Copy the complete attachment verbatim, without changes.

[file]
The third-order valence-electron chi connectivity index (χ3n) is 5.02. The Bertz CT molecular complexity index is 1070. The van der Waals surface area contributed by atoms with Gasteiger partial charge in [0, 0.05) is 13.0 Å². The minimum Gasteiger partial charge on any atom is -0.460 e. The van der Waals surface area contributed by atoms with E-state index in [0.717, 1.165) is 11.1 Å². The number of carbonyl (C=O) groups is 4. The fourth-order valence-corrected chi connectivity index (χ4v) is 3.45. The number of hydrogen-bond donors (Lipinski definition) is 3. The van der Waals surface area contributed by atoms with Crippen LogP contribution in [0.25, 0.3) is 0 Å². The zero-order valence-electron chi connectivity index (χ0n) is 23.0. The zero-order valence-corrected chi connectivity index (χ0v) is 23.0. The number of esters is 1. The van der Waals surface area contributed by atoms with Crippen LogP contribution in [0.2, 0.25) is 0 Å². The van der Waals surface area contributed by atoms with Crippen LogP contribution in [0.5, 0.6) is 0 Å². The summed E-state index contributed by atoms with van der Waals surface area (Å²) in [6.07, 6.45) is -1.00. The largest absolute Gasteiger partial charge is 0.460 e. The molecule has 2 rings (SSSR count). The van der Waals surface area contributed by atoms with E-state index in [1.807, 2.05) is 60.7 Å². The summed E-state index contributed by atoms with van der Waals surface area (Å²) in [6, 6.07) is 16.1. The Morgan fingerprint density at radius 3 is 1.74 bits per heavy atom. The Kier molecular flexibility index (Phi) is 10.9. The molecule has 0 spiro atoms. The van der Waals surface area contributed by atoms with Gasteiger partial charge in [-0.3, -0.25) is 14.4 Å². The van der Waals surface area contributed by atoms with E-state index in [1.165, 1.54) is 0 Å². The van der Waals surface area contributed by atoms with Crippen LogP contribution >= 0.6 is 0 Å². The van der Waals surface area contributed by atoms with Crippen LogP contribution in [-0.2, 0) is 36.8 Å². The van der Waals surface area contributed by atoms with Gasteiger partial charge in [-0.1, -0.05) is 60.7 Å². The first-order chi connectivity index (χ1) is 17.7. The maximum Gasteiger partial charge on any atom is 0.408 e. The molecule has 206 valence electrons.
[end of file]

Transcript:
The third-order valence-electron chi connectivity index (χ3n) is 5.02. The Bertz CT molecular complexity index is 1070. The van der Waals surface area contributed by atoms with Gasteiger partial charge in [0, 0.05) is 13.0 Å². The minimum Gasteiger partial charge on any atom is -0.460 e. The van der Waals surface area contributed by atoms with E-state index in [0.717, 1.165) is 11.1 Å². The number of carbonyl (C=O) groups is 4. The fourth-order valence-corrected chi connectivity index (χ4v) is 3.45. The number of hydrogen-bond donors (Lipinski definition) is 3. The van der Waals surface area contributed by atoms with Crippen LogP contribution in [0.25, 0.3) is 0 Å². The zero-order valence-electron chi connectivity index (χ0n) is 23.0. The zero-order valence-corrected chi connectivity index (χ0v) is 23.0. The number of esters is 1. The van der Waals surface area contributed by atoms with Crippen LogP contribution in [0.2, 0.25) is 0 Å². The van der Waals surface area contributed by atoms with Crippen LogP contribution in [0.5, 0.6) is 0 Å². The summed E-state index contributed by atoms with van der Waals surface area (Å²) in [6.07, 6.45) is -1.00. The largest absolute Gasteiger partial charge is 0.460 e. The molecule has 2 rings (SSSR count). The van der Waals surface area contributed by atoms with E-state index in [1.807, 2.05) is 60.7 Å². The summed E-state index contributed by atoms with van der Waals surface area (Å²) in [6, 6.07) is 16.1. The Morgan fingerprint density at radius 3 is 1.74 bits per heavy atom. The Kier molecular flexibility index (Phi) is 10.9. The molecule has 0 spiro atoms. The van der Waals surface area contributed by atoms with Gasteiger partial charge in [-0.3, -0.25) is 14.4 Å². The van der Waals surface area contributed by atoms with E-state index in [1.165, 1.54) is 0 Å². The van der Waals surface area contributed by atoms with Crippen LogP contribution >= 0.6 is 0 Å². The van der Waals surface area contributed by atoms with Crippen LogP contribution in [-0.2, 0) is 36.8 Å². The van der Waals surface area contributed by atoms with Gasteiger partial charge in [-0.1, -0.05) is 60.7 Å². The first-order chi connectivity index (χ1) is 17.7. The maximum Gasteiger partial charge on any atom is 0.408 e. The molecule has 206 valence electrons.